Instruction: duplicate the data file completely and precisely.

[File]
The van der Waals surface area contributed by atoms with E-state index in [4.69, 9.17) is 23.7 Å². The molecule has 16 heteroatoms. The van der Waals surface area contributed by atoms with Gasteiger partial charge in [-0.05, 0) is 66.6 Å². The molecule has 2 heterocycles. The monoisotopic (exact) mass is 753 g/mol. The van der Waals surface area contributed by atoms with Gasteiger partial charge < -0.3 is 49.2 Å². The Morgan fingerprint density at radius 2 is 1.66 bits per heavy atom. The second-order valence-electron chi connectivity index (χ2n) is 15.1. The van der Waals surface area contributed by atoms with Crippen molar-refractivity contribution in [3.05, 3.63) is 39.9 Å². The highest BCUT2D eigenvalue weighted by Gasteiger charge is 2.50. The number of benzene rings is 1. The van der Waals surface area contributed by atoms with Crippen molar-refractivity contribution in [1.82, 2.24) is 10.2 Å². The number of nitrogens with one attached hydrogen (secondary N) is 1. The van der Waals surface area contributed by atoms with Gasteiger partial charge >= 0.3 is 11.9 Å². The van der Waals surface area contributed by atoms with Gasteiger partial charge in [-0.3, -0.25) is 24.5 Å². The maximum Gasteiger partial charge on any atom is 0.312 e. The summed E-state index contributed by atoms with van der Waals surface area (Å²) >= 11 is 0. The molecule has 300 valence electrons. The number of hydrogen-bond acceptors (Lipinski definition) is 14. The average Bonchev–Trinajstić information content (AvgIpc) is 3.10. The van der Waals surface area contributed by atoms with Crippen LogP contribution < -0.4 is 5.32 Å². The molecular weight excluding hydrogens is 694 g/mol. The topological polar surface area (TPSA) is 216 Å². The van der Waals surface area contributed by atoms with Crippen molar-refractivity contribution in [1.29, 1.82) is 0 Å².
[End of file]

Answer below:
The van der Waals surface area contributed by atoms with E-state index in [4.69, 9.17) is 23.7 Å². The molecule has 16 heteroatoms. The van der Waals surface area contributed by atoms with Gasteiger partial charge in [-0.05, 0) is 66.6 Å². The molecule has 2 heterocycles. The monoisotopic (exact) mass is 753 g/mol. The van der Waals surface area contributed by atoms with Gasteiger partial charge < -0.3 is 49.2 Å². The Morgan fingerprint density at radius 2 is 1.66 bits per heavy atom. The second-order valence-electron chi connectivity index (χ2n) is 15.1. The van der Waals surface area contributed by atoms with Crippen molar-refractivity contribution in [3.05, 3.63) is 39.9 Å². The highest BCUT2D eigenvalue weighted by Gasteiger charge is 2.50. The number of benzene rings is 1. The van der Waals surface area contributed by atoms with Crippen molar-refractivity contribution in [1.82, 2.24) is 10.2 Å². The number of nitrogens with one attached hydrogen (secondary N) is 1. The van der Waals surface area contributed by atoms with Gasteiger partial charge >= 0.3 is 11.9 Å². The van der Waals surface area contributed by atoms with Gasteiger partial charge in [-0.3, -0.25) is 24.5 Å². The maximum Gasteiger partial charge on any atom is 0.312 e. The summed E-state index contributed by atoms with van der Waals surface area (Å²) >= 11 is 0. The molecule has 300 valence electrons. The number of hydrogen-bond acceptors (Lipinski definition) is 14. The average Bonchev–Trinajstić information content (AvgIpc) is 3.10. The van der Waals surface area contributed by atoms with Crippen LogP contribution < -0.4 is 5.32 Å². The molecular weight excluding hydrogens is 694 g/mol. The topological polar surface area (TPSA) is 216 Å². The van der Waals surface area contributed by atoms with Crippen molar-refractivity contribution in [1.29, 1.82) is 0 Å².